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Next week’s MNsure launch depends on passing security test

Internal documents show continuing concerns. If serious security flaws are identified during the final check, the project will be grounded until they’re fixed.

“We will not be going live if there’s a smoking gun or risk to security,” said exchange executive director April Todd-Malmlov, who appeared along with MN.IT's Chief Information Security Officer Chris Buse before MNsure's governing board last week.
MinnPost photo by James Nord

MNsure won’t come online in a week if there’s a “smoking gun” or serious security risk to the system, health insurance exchange officials assured lawmakers on Tuesday.

New internal documents obtained by MinnPost continue to show a wide range of concerns, particularly over potential security issues — an area given even lower grades last week in agency reports. They include worries about “an abnormally high risk of a data breach” during the exchange’s first six months — a concern that was given the exchange’s highest risk level.

In recent days, the project’s leaders have been lowering expectations for its rollout on Oct. 1 while also attempting to reassure lawmakers and the public that the exchange will be a secure place for their private data. It’s a departure from the excitement surrounding the exchange when Democrats passed it into law earlier this year.

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“We view security very strongly — as well as the functionality that we’ll be able to provide,” April Todd-Malmlov, executive director of MNsure, told the group of legislators overseeing the exchange. “We will not be going live if there’s a smoking gun or risk to security.”

MNsure officials in recent days have advised the public not to rush to get coverage when the exchange goes live on Oct. 1.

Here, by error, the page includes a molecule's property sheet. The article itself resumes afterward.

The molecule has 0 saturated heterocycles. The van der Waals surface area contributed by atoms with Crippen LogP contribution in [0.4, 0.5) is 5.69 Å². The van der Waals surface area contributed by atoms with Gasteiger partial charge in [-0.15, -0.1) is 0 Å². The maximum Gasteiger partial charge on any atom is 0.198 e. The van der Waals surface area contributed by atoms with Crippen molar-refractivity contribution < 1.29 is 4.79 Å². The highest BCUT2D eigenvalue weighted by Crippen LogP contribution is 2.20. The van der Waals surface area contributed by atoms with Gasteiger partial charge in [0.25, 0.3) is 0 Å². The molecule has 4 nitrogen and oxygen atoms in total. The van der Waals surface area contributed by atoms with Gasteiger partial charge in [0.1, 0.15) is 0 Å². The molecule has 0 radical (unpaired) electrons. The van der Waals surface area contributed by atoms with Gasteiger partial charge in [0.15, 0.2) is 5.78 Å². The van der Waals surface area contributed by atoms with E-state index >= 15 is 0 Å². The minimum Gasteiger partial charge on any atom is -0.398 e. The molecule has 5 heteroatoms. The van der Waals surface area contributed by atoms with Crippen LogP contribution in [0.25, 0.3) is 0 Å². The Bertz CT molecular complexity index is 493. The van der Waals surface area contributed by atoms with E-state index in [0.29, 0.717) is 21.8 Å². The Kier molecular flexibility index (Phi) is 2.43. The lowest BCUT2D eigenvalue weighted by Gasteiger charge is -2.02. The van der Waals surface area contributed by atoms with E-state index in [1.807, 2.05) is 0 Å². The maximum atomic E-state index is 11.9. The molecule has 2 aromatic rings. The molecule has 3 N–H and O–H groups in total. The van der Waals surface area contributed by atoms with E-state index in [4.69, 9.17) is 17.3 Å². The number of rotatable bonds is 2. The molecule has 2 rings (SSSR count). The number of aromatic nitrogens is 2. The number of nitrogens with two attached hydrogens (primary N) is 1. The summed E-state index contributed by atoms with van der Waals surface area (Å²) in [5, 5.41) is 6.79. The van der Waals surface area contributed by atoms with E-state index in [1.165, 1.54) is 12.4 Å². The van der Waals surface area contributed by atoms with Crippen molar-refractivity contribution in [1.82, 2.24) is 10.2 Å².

In recent weeks, exchange officials have faced criticism on several fronts, including concerns about security issues, community outreach efforts and the overall question of whether consumers will be able to get the help they need.

Republican legislators have been particularly relentless in criticizing startup efforts, even if it’s not imperative that the exchange work perfectly on the first day.

“People are nervous about this. People are nervous about their data. People are nervous about this going forward,” GOP Rep. Joe Hoppe, one of the members of the oversight committee, said at Tuesday’s meeting.

“We are not leaving the people of the state of Minnesota with a very good feeling about how this is going to work. … People are unsure about MNsure.”

The health exchange — an online marketplace where consumers and small businesses can compare and shop for insurance coverage — will undergo a final security walkthrough before next week. If serious security flaws are identified, the project will be grounded until they’re fixed, officials said. The security issue has drawn fire from Republicans and exchange opponents since an email data breach earlier this month.

Internal MNsure documents obtained by MinnPost show critically important areas where the exchange’s security systems could be at risk — and detail the likelihood of certain scenarios once the exchange launches.

Health exchange officials, however, say the issues are under control.

MN.IT, the state’s information technology agency, will conduct MNsure’s pre-flight check and provide ongoing security support for the exchange. Many of the concerns listed in the documents are ongoing and won’t disappear after the system is fully live.

Todd-Malmlov has clearly distinguished the Sept. 12 information leak, which involved an improper email, and potential security risks in the exchange’s IT systems identified in internal documents. She also made that distinction to legislators on Tuesday and MNsure’s governing board last week.

According to multi-agency documents from Sept. 19, MNsure staff has identified potential serious risks to the system’s security. Exchange leaders say that there are plans in place to address the risks and that such threat assessments are standard practice for a project like this.

MNsure uses a calculation to determine the “likelihood of occurrence” and the “gravity of impact” of potential risks, MNsure General Counsel Mike Turpin said in an interview. The two factors are rated on a scale of one through five and multiplied, with a 25 score representing the highest risk.